By Box Brown
Brought to you by OBS Reviewer Scott
In the world of computer games, one game stands out in the minds of all early gamers: Tetris. This perplexingly addictive and habit forming game, was, at least for me, played for the first time on an original Gameboy (which I still own and play… occasionally). This was long after I heard about the cutthroat negotiations, the lawsuits and the PC version. Alexey Pajitnov, since, has become a household name in the gaming industry, even though most of the profit from the game went to the former USSR.
A mathematician and computer scientist, at the Moscow Academy of Science, he was originally charged with creating psychology emulators, like ELIZA so many decades ago, but his love and fascination with the human thought process and games lead him to create one of the arguably, most successful games of all times. Enter Tetris by Box Brown. In the truest form of the medium of graphic novels, Brown takes this thought process to that of art, psychology and games, and the remarkable history behind Tetris.
Written largely in the third person expository style, Tetris tells a story, not about just people, but about governments, businesses and the litigation involved in the corporate structure. It never wavers too far from Pajitnov, but rather dips in and out of his life as the ‘human interest’ aspect of the story. And it is a story to tell. From its humble beginnings in the mind of the artist to the push to publish, through corporate nightmares, to the intervention of the Soviet State, to the back-stabbing deals and loopholes, and corporate lawsuits, all leading back to the author of this humble game, Tetris captures this all and keeps it relevant.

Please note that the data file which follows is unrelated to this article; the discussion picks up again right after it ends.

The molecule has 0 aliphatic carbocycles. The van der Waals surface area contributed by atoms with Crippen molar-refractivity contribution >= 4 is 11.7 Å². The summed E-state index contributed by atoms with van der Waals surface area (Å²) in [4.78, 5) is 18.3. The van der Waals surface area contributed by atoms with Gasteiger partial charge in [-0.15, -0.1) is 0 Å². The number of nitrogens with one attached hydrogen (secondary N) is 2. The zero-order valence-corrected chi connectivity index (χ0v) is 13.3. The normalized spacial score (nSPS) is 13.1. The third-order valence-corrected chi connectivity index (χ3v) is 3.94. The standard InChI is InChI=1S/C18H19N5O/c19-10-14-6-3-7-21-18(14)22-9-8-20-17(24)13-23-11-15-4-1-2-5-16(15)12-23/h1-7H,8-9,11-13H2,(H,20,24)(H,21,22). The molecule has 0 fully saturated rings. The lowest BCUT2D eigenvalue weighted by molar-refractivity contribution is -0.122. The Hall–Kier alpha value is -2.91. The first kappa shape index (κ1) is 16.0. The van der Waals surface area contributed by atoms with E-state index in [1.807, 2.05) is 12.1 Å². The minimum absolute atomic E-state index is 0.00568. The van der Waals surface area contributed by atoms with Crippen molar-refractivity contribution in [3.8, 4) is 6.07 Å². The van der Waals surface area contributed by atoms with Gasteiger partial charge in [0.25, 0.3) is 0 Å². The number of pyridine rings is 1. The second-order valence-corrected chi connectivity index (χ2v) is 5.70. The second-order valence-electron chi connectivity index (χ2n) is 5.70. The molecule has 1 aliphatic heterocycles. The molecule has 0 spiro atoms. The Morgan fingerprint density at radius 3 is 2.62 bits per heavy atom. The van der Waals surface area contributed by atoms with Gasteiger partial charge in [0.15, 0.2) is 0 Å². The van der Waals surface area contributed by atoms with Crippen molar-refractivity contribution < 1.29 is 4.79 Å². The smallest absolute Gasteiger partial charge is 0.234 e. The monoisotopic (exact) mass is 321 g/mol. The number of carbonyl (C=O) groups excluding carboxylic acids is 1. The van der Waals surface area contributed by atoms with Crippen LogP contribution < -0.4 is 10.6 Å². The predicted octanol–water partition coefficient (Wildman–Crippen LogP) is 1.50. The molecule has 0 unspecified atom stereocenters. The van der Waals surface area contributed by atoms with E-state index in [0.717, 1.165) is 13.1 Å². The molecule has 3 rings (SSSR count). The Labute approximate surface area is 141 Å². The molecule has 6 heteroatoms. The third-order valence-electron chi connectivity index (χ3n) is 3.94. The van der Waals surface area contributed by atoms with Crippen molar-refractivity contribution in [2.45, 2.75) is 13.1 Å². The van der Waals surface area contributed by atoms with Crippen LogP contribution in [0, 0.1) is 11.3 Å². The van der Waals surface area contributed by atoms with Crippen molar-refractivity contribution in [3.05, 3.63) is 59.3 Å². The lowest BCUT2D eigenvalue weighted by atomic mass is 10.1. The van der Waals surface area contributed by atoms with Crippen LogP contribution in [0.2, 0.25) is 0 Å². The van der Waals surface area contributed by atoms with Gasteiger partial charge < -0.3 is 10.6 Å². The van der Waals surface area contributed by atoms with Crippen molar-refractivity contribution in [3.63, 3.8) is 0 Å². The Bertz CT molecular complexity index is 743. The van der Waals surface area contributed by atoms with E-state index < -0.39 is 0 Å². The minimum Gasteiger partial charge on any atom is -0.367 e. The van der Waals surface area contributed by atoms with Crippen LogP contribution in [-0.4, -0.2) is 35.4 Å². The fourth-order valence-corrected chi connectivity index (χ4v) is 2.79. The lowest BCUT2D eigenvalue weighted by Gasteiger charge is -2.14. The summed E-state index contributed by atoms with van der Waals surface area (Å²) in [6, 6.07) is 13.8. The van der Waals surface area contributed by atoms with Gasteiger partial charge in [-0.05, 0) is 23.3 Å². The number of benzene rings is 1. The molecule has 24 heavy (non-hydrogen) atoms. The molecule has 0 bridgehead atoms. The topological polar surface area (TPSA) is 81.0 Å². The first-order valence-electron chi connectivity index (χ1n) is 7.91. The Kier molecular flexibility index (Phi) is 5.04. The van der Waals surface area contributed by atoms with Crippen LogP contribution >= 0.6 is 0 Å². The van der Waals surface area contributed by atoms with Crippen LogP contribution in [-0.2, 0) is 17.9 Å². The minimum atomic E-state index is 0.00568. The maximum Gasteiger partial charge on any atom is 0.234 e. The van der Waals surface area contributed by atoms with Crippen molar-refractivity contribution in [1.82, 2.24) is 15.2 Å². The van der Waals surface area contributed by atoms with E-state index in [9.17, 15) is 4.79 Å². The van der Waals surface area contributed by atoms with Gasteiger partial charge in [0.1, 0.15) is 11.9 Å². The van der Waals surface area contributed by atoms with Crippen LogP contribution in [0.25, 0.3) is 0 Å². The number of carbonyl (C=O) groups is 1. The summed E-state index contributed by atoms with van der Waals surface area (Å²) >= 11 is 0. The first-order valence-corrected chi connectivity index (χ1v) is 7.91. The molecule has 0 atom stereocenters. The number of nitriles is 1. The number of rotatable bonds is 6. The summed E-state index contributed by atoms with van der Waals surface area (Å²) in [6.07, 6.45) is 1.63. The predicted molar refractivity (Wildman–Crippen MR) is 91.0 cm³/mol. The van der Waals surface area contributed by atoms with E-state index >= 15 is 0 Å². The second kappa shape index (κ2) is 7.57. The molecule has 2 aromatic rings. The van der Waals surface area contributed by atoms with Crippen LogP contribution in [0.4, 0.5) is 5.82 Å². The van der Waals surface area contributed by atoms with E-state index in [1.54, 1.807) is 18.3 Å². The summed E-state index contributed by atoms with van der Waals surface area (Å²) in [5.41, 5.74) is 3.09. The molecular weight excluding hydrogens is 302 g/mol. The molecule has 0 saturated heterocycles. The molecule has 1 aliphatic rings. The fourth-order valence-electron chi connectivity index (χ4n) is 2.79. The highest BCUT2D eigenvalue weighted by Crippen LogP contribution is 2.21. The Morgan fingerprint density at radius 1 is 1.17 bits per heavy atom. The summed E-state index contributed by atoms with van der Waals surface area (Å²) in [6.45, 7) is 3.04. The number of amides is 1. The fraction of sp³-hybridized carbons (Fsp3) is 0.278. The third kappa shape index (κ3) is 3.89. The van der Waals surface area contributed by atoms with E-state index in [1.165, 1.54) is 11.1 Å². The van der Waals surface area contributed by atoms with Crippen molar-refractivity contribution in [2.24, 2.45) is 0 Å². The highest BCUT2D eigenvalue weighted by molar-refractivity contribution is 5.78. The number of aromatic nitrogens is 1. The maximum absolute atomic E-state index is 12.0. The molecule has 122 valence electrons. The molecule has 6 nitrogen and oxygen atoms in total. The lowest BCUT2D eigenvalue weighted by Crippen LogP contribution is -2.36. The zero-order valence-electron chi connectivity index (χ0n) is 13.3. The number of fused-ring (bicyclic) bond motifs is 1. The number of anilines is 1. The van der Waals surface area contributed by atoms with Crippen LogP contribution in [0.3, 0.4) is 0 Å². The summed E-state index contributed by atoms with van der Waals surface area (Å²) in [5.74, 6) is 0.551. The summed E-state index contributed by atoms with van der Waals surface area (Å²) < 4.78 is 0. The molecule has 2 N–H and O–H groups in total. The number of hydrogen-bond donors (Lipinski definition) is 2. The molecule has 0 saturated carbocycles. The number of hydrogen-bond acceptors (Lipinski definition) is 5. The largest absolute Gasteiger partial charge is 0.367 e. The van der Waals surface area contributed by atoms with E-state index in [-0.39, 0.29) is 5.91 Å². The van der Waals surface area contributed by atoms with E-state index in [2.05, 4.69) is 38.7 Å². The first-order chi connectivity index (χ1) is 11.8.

This is a tall order for a graphic novel, but Brown gets around it fine, disclosing the material at an easily digestible rate with little room for speculation. Throughout the novel, we are introduced to new characters in this real life drama that played a key hold in Tetris’ development. All in all, the writing is informative, yet personal at the same time, and is a treasure trove of information about the history behind this famous game. Readers don’t really get into the minds of anyone but Alexey, as characterization is not what is important here. Because the text is focused solely on the tale of the game, so to speak, the graphic novel bypasses character in lieu of content.
Artistically, Tetris is minimalist, with a constant medium shot perspective, that allows you to soak up the information visually, as well as via expository. It very much resembles a documentary, key scenes being drawn, while less important ones left out. The graphic flow is easily read, as the dialogue boxes are tactfully placed, and it basically follows a six panel grid layout. The eye wanders to the action at hand, and never has to search for the appropriate visual cues. It’s a well-drawn piece of work, and should appeal to aficionados of art comics or autobiographical ones. The art well suits the material, which, if I must be honest, is quite dry without it. Together, art and words do a serendipitous job where either one would fail miserably.
Overall, fans of the game or who have an interest in the game should pick this up. It’s well worth it. As a side bonus you also get a history of Nintendo, the former gaming console giant, but the main course is the pure, unadulterated history of one of the world’s most notorious games.